Though this series of blog posts is mostly for me, I figured you could each learn from it, particularly if you ever do an online course.
This is a great way to track effectiveness, challenges, issues, and changes you need to make. If I tried to do it at the end, I’m certain I’d miss some things.
Speaking of online courses, we launched ours—The Modern Blogging Masterclass—on November 12 to a pilot group of 153.
(Registration is closed so this isn’t a blog post to solicit more students.)
What You Think vs. What is Real
Having done webinars every month for years now, I know exactly what you want out of your free online professional development.
- It should be tactical, not based solely on theory.
- It should show you how to do something so you feel like it’s an hour well spent.
- It should be engaging and fun (the chat room is one of the best features).
- It should be something not everyone else is talking about.
- It should last no more than 45 minutes, with 15 minutes for Q&A.
But I also learned that, when you’re investing more time (and money) into something, you want more.
- The live lessons to show the why and the what…in other words, the theory and they tactics.
- You need follow-up materials and lots of instruction (particularly because this course is making right-brained creatives use their left brains).
- You want step-by-step directions….with visuals is even better.
- You’ll use a private community to get help and to ask questions.
Online Course Lessons
After our second lesson, we learned even more.
- A recap before the each class is welcomed and necessary.
- The private Facebook group is treasure for feedback, interaction, brainstorming, and more.
- Short intermediate videos explaining the difficult parts of the class are very valuable and help take some stress off students.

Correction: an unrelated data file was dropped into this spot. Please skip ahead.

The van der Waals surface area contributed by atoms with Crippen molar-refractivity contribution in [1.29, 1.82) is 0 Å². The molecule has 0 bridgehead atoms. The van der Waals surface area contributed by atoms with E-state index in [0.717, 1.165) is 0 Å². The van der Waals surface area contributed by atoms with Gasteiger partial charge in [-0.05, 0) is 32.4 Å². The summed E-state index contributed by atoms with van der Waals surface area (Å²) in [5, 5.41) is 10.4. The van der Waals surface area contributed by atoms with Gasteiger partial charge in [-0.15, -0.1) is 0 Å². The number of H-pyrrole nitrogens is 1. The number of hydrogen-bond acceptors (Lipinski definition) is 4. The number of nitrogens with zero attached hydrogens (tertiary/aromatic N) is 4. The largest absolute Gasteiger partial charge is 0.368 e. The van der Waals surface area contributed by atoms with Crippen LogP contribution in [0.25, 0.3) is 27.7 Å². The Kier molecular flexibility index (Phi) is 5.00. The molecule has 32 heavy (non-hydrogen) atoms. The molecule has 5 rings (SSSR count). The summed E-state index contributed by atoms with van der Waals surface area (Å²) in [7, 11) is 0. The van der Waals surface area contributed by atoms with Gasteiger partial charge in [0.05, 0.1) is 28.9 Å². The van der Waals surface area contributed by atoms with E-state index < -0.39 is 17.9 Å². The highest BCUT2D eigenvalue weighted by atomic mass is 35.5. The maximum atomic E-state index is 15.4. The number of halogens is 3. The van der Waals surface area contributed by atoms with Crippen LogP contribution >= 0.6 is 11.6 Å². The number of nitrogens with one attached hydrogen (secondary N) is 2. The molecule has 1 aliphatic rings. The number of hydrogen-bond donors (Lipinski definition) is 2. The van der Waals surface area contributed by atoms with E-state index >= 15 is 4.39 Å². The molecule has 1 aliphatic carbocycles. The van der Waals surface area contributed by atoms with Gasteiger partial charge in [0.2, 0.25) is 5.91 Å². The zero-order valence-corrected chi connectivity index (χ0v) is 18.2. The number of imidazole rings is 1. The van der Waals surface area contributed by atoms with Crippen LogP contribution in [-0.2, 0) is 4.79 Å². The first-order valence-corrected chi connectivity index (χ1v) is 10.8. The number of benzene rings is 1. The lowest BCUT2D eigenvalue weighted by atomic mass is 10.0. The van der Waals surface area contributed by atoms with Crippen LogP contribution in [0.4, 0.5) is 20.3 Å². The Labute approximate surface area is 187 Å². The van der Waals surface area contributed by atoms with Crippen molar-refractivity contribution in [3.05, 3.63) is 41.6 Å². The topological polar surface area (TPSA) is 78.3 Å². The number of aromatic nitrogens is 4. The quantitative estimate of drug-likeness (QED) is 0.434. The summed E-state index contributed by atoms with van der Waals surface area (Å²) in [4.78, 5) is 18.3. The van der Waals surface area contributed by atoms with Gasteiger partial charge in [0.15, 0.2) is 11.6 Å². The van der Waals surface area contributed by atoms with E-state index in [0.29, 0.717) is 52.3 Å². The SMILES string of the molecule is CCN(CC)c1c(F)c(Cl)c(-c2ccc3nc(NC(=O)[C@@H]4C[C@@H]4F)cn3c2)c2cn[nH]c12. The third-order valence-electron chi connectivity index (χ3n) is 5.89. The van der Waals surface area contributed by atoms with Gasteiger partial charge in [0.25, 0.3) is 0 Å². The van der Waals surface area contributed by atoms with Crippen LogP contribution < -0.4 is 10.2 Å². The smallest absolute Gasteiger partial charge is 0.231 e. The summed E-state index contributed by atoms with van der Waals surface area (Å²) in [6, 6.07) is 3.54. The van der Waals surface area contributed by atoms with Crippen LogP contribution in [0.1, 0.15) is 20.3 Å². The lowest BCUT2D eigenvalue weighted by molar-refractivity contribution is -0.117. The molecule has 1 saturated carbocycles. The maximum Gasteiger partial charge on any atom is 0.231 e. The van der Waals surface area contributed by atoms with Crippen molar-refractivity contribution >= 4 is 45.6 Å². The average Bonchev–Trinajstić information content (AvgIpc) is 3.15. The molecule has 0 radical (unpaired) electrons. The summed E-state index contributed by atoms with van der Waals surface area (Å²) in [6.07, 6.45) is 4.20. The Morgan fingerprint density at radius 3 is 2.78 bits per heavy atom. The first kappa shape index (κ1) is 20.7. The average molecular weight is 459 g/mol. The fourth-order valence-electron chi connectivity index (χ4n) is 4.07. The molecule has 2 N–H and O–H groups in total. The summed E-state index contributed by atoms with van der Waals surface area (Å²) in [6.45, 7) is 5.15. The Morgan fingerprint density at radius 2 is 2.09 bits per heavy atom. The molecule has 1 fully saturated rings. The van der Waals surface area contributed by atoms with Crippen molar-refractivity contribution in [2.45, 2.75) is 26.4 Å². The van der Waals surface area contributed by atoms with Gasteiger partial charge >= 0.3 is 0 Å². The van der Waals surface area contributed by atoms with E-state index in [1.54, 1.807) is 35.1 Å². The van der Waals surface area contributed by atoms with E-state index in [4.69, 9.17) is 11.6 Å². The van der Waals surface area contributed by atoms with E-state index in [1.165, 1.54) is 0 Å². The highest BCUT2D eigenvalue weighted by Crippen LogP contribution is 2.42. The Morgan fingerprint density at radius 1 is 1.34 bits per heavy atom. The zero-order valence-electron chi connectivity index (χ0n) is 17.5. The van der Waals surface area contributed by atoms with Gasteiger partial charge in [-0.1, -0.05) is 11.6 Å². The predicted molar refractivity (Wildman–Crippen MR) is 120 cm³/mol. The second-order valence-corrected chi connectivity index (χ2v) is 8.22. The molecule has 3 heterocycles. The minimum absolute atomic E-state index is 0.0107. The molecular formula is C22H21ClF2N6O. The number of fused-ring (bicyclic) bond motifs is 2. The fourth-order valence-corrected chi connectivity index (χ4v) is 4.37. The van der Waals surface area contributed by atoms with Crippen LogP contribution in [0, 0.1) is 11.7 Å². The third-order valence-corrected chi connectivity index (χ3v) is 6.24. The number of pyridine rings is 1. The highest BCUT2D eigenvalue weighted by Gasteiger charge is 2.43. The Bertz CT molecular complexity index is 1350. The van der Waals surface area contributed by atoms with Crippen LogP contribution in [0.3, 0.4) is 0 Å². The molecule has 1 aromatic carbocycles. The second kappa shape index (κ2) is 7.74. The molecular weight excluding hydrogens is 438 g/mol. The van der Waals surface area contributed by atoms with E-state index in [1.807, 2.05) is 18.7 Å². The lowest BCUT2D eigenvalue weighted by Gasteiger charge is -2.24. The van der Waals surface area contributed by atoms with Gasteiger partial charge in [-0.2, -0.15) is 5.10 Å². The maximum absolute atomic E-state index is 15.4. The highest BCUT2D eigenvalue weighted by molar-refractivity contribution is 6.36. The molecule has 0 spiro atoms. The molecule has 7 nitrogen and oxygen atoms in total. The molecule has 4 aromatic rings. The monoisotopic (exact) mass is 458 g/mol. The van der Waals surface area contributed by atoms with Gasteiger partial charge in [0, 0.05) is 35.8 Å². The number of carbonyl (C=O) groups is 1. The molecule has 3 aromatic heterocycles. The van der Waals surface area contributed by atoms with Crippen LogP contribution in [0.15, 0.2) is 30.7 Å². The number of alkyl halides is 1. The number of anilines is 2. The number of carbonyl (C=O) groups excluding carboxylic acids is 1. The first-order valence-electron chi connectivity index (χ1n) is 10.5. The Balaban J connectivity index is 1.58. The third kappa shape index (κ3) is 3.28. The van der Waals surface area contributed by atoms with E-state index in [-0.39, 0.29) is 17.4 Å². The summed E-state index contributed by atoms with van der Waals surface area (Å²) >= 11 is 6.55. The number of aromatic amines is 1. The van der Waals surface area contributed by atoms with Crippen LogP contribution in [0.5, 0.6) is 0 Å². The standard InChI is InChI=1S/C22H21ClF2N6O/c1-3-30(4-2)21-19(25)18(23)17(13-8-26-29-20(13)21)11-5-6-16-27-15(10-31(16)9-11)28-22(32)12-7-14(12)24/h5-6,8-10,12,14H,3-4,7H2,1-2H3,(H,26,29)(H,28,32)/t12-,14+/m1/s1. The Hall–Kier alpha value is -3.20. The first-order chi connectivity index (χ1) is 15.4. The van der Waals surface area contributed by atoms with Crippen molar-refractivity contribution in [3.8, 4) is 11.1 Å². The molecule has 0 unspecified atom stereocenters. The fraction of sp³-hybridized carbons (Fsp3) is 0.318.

- Having Jack Bauer present in class engages the audience more (he was sleeping under my desk and you could hear him snoring).
- Having someone select and read the questions during the Q&A, while the host answers them, is ideal.
- Sometimes going more than the last 15 minutes for Q&A is necessary.
- Asking students to first watch the lesson—instead of trying to work alongside your instruction—is best. Sure, it creates more work for the student because they have to go back and watch again to do the homework, but it’s just like going to school: There is a lecture and there is homework.
- Just because you have course materials and follow-up instructions and recordings of all the lessons and written answers to all of the questions does not mean everyone will go through that stuff first. You will repeat yourself. A lot. Be patient.
From a technical point-of-view, we are having lots of trouble with ClickWebinar, the software we use. Though I record in 1080 HD, when you upload to the platform, it condenses it. And then, when you download the recording, it condenses it again.
So we end up with words on screen that are hard-to-read. For this week’s lesson, I’m going to work with my screen at 200 percent and see if that helps the cause. But, when we publicly launch this course, we’ll have to figure out a different way to create the videos in HD….and keep them at that level.
There you have it. Lessons from our second online course.
(If you want to see the lessons from the first class, head on over to Build an Online Course: Lesson #1.)
Class number three is this week so let’s see if we get better at anticipating the needs of our students.
image credit: Kate Nolan, one of our students, who decided it was easier to throw me up on the big screen and drink through the lesson.